We’re proud to present an interview with the great George Saunders. I think you’d be hard pressed to find any living writer that David and I collectively like more. Hope you enjoy.
Who has been a major influence on your writing?
My father was one big influence, just in the way he tells stories: fast, funny, dark. But always under the surface was this idea that people were interesting and worthy of attention.
Can you give us insight into your creative process?
Well, I try to keep everything as open and low-concept as possible – that is, I try to keep the big ideas to a minimum and concentrate on making a compelling and entertaining surface in the language, trusting that everything else – plot, theme, meaning – will take care of itself.
Can you share an example of overcoming adversity to keep your writing dream alive?
Although it can be really hard to be a young writer, I’d advise trying not to think in terms of “overcoming adversity” but, rather, trying to use those experiences to train oneself in learning to think like a writer. So, I can remember times when I found myself in a strange or difficult or even somewhat degrading work situation, and writing was miles away – but I always felt (or tried to feel) like if I was noticing, then I was working. That is, the young writer can do a little mental switch, and think: “Ah, so this too is part of America,” or “So this too is part of life – these feelings that I’m having and all of these physical details I’m seeing around me, and the reactions of the other people in this situation – are all interesting.” Not easy to think that way, but if you can nurture that tendency in yourself, it becomes a sort of armor.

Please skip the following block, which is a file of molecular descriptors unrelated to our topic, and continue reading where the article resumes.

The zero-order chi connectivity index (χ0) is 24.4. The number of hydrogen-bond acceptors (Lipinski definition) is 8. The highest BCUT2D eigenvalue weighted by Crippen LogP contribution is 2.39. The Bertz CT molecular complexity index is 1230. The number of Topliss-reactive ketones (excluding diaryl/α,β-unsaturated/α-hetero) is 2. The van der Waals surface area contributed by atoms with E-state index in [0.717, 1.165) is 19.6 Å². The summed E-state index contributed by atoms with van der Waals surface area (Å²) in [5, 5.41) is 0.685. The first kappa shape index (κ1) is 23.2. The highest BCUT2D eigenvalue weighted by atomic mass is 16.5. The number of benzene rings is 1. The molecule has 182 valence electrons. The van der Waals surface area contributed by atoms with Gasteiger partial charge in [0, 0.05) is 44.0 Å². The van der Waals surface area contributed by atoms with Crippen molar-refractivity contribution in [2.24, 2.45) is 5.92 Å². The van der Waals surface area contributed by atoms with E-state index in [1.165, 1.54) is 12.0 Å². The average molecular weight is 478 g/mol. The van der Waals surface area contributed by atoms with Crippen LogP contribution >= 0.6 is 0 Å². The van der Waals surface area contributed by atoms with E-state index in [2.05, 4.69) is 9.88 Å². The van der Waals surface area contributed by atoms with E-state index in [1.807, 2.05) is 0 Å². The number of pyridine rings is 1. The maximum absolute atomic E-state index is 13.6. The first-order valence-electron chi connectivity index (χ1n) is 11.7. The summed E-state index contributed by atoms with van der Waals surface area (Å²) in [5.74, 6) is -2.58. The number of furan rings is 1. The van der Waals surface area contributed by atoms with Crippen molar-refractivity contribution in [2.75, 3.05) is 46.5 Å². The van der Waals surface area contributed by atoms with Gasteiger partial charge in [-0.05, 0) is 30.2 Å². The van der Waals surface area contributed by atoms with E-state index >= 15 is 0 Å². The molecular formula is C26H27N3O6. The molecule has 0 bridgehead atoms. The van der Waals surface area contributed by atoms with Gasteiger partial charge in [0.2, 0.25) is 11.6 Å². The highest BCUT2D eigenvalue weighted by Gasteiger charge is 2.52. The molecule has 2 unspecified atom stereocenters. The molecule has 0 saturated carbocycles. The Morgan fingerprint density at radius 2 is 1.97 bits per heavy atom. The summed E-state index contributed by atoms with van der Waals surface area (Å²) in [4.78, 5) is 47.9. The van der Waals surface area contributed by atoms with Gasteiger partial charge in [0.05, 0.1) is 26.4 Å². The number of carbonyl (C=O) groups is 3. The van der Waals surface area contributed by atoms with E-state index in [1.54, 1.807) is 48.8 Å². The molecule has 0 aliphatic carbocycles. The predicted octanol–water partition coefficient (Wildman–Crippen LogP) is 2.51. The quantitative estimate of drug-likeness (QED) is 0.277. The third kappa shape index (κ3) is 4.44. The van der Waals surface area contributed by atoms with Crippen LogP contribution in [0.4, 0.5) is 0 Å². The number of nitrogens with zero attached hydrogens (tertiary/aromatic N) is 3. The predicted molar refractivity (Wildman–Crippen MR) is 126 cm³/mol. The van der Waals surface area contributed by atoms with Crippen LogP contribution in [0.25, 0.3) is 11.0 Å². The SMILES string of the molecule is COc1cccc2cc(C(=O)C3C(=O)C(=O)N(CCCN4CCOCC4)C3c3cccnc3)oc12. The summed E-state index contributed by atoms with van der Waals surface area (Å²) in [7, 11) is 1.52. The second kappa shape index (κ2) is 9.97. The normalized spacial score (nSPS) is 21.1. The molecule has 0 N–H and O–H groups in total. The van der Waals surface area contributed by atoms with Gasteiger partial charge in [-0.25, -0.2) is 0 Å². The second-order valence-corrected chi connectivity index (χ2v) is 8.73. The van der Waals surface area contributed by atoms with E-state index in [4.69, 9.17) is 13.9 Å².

How does your background in geophysical engineering impact your writing?
One huge way was that it got me out into the world. I worked in the oilfields in Asia and that was really where my political ideas were really formed – seeing all the suffering and beauty and inequality.
In what ways does being a teacher affect your writing?
I really like being around the talented young writers we get at Syracuse. Last year we got 520 applications for 6 spots – so the students are just incredible writers and human beings. I also like having to revisit the classics I teach (mostly the Russians) and finding new depth in them.
About the Author:
George Saunders, a 2006 MacArthur Fellow, is the author of seven books, including the “CivilWarLand in Bad Decline,” “Pastoralia,” “In Persuasion Nation”and the forthcoming “Tenth of December,” which comes out in January. He teaches in the creative writing program at Syracuse University.